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On Your Mark, Get Set, Run

By Melissa Gutierrez
Posted On May 24, 2016
On Your Mark, Get Set, Run

“On your mark, get set, go!” This phrase is all too familiar, but how many of us follow the inclination to get up and run at the sound of these exhilarating words?

Whether you are a marathoner, new to the track, or a couch potato turning over a new leaf, we would all do well to heed all the unique benefits that come with each different type of running.

In fact, according to the Department of Health and Human Service’s recommendations in the 2008 Physical Activity Guidelines for Americans, most adults should get at least 2 hours and 30 minutes of moderate-intensity aerobic activity spread out during the week.

In fact, intensity and duration are two major factors to consider when creating your tailored running plan. The intensity at which you run makes all the difference in how many calories you burn per minute.

Short runs at a fast pace is great for your lungs, heart, and metabolism, they also increase speed and strengthen muscles and usually burn more calories than slower pace jogs. However, you can expend the same number of calories by taking a longer jog than if you ran as fast as you were able to for a shorter time. Furthermore, running at a slow, consistent pace for almost an hour can calm your mind, burn tons of calories, and build endurance.

So, slow or fast running?

Well, time is also an important variable to consider when deciding your next run. If time is of the essence, then maybe running for a shorter amount of time, but at a faster rate is your best bet. If you have more time and want to work on endurance, running for longer at a slower pace will achieve the same caloric expenditure as the latter. Also, consider what pace is more appropriate for your current level of fitness.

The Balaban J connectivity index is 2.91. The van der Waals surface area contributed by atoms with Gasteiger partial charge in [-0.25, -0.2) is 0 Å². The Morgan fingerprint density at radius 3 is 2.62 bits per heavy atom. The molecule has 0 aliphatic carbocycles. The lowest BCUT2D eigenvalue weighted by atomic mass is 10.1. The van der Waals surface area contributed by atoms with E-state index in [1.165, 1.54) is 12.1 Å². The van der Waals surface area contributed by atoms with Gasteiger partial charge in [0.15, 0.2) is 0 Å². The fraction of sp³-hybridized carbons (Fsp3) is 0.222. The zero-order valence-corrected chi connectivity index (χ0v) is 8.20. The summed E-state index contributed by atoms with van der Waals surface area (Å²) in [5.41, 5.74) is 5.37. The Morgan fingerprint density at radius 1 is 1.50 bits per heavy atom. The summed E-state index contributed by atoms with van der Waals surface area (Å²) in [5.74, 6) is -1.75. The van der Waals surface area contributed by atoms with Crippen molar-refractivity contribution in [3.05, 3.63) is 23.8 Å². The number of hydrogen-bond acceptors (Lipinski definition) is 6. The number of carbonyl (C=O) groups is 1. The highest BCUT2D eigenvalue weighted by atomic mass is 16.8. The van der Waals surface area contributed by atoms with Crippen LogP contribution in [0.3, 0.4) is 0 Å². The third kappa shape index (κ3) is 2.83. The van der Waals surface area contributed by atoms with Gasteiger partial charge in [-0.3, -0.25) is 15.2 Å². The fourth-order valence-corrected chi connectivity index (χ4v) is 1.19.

Here is a list of a few running exercises to try depending on your goals.

Tempo Runs

Tempo runs improve a runner’s lactate threshold. In normal words, tempo runs are easy and steady and during these runs your body is breaking down sugars to fuel the muscles, which produces lactic acid. When running lightly, the body recycles lactic acid back into energy and efficiently expels the waste products. Tempo runs are great to extend endurance and the ability to maintain a faster pace to kill that 10k and half marathon on your bucket list.

 Recovery Runs

 After a butt kicking, weight lifting, melting-fat-from-your-hips type of workout, your muscles will have micro-tears from the forceful contractions that occurred while exercising; this is why we feel sore after a workout. The body heals these small micro-tears through the circulatory system, which delivers the oxygen and nutrients to the muscles that need repair. Recovery runs are essential to produce maximum results.

VO2 Speed Workouts

 In simplest terms, VO2 max refers to the maximum amount of oxygen the body can utilize during exercise. During VO2 max workouts, you are increasing the amount of oxygen the body is utilizing, which enables you to have a quicker leg turnover and improve your top speed. Speed workouts increase leg muscle strength and power, which reduces how much energy it takes to run at a certain speed.

Whether you run fast or slow, long or short, the important thing is to lace up, hit the ground (or treadmill for you gym rats), and run. Remember, there is always room for improvement; that’s why we run!